The CIO and the network era

By Dr. Marianne Broadbent

Soon, more devices than people will be connected. This signals a ‘tipping point’, beyond which lies the Network Era, where the falling cost of computing power and network bandwidth will make it possible to connect almost anything, from refrigerators to elevators.

When everything has the potential to become a node in a network, most industries will be affected by seismic change. The music industry has already felt the impact of the Network Era through phenomena such as Napster, which gave music buffs a way to digitally share music via the Internet. Since then overall sales of compact discs have fallen around ten per cent a year.

A few months ago, a global group of members of Gartner’s CIO Executive Program met in San Francisco to pinpoint the opportunities for their enterprises. This might sound like strange timing, considering the state of some country economies and lower levels of IT spending. But despite the gloom and doom at the time, we know there is always a percentage of companies who have their eye to the future – the ones who will be ahead of the pack in 2004 and beyond.

We were joined by Professor N. Venkatraman from Boston University, who has been working on the business potential of the combined impact of computing, networks and bandwidth. We spent two days working in interactive groups to assess how the enterprises represented might take advantage of the Network Era, before it takes advantage of them. Then we followed up with a series of more detailed case studies.

The conclusion was that in the Network Era competitive advantage will give way to collective advantage. And CIOs have an important role to play in preparing their business counterparts for both the opportunities and the threats.

Three CIO imperatives

CIO involvement with the business can be summarized into three of our CIO imperatives: anticipate, strategize and organize.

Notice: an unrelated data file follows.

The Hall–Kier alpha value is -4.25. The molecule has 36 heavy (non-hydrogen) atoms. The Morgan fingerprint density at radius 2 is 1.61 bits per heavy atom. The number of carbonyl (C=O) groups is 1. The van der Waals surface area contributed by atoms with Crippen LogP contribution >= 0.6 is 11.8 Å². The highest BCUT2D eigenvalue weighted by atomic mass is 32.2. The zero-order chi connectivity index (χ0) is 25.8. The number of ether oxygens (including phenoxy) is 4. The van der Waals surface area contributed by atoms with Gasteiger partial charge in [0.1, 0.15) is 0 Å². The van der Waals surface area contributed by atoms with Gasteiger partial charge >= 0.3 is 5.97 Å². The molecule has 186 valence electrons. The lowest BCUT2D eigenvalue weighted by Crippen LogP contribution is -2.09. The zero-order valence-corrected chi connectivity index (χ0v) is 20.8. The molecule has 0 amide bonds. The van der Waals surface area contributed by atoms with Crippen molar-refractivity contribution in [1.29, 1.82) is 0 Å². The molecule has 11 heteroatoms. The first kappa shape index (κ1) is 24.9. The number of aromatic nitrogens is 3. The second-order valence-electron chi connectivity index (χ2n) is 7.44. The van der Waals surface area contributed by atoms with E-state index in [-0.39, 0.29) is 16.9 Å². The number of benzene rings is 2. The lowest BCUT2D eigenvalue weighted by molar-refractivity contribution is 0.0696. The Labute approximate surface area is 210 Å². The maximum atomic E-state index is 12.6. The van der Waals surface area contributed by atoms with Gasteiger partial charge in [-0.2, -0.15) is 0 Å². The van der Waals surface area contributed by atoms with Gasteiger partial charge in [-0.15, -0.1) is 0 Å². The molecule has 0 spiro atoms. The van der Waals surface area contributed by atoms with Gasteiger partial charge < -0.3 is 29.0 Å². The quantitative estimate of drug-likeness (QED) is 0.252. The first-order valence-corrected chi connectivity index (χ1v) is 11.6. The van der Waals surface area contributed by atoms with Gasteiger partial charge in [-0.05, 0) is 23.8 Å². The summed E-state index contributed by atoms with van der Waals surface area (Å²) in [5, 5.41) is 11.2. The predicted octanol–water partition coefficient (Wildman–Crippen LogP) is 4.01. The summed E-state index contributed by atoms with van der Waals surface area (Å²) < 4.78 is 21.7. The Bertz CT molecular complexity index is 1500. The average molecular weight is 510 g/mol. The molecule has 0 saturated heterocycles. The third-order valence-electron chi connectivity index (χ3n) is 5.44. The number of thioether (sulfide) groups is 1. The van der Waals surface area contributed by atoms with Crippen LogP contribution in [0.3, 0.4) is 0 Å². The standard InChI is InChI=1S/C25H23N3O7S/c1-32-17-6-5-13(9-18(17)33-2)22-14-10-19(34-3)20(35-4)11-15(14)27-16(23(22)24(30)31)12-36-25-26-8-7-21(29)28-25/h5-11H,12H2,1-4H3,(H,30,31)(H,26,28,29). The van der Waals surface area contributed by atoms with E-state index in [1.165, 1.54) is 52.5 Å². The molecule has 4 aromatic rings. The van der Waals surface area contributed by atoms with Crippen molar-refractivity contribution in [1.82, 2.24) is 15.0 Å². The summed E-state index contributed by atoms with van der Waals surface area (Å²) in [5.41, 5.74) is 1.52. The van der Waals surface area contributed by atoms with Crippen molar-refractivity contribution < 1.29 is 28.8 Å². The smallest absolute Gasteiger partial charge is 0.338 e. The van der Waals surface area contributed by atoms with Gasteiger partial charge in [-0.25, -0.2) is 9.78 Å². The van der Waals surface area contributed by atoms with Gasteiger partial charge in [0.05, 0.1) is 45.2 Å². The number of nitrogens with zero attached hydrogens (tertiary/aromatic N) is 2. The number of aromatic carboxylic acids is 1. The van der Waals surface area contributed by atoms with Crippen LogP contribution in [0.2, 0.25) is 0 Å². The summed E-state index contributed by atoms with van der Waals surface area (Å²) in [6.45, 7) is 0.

1. Anticipate: Understand the opportunities from the combined impact of three laws.

Network Era opportunities will be generated by the compounded effect of three laws: Moore’s (growing power of computer chips), Metcalfe’s (growing value of a network ), and Gilder’s (growing communications bandwidth).

On its own, the effect of each law is dramatic. Taken together, their effect is compounded. Most products are information rich, but that information has not been exploited. In the Network Era, it will be, and this is what’s going to transform industries.

2. Strategize: Have an enterprise process able to harness ideas, sense and respond, then transfer.

You need a disciplined process to bring such Network-Era opportunities to realization. You can usually recognize three states we refer to as generate, develop and transfer.

In the generate stage, Network-Era creativity should include people from the upstream supply chain, to downstream intermediaries and end customers.

The develop stage, which reduces a large number of ideas to just one or two, is about exploration and experimentation. Call it sense-and-respond. The sense part of the step is an experiment that leads to a small-scale trial or demonstration. Then there’s a pause for evaluation, followed by a correction before the cycle begins again.

The transfer stage takes the winning idea from develop (where it is validated by demonstration) through to sign-off and commercial rollout.

3. Organize: CIOs need to influence, coax and coach champions, and deal with fluid enterprise boundaries.

If CIOs don’t know or can’t identify technology-enabled business opportunities, who can or will? CIOs must play a leadership role to avoid missed opportunities. Yes, easy to say, harder to do. It’s about identifying your role here.

Leading CIOs are working on five key areas so their enterprises are not blindsided by industry changes that could and should have been anticipated:

• Coaxing and coaching fellow executives about Network-Era implications;

• Championing technology-based innovation jointly with a business colleague;

• Influencing strategy to encompass external partners;

• Acting on the basis of future fluid enterprise boundaries;

• Helping their colleagues to nurture external relationships.

Executives and managers are going to have to devote more of their time to managing relationships. Most CIOs are experienced in key-relationship management, so they are well placed to share their knowledge with their business colleagues.

Don’t let your industry be transformed while your back is turned. During volatile and tough times it is more important than ever to provide leadership to avoid the ‘missed opportunity’ trap.

Dr. Marianne Broadbent is Group Vice President and Global Head of Research for Gartner’s Executive Programs.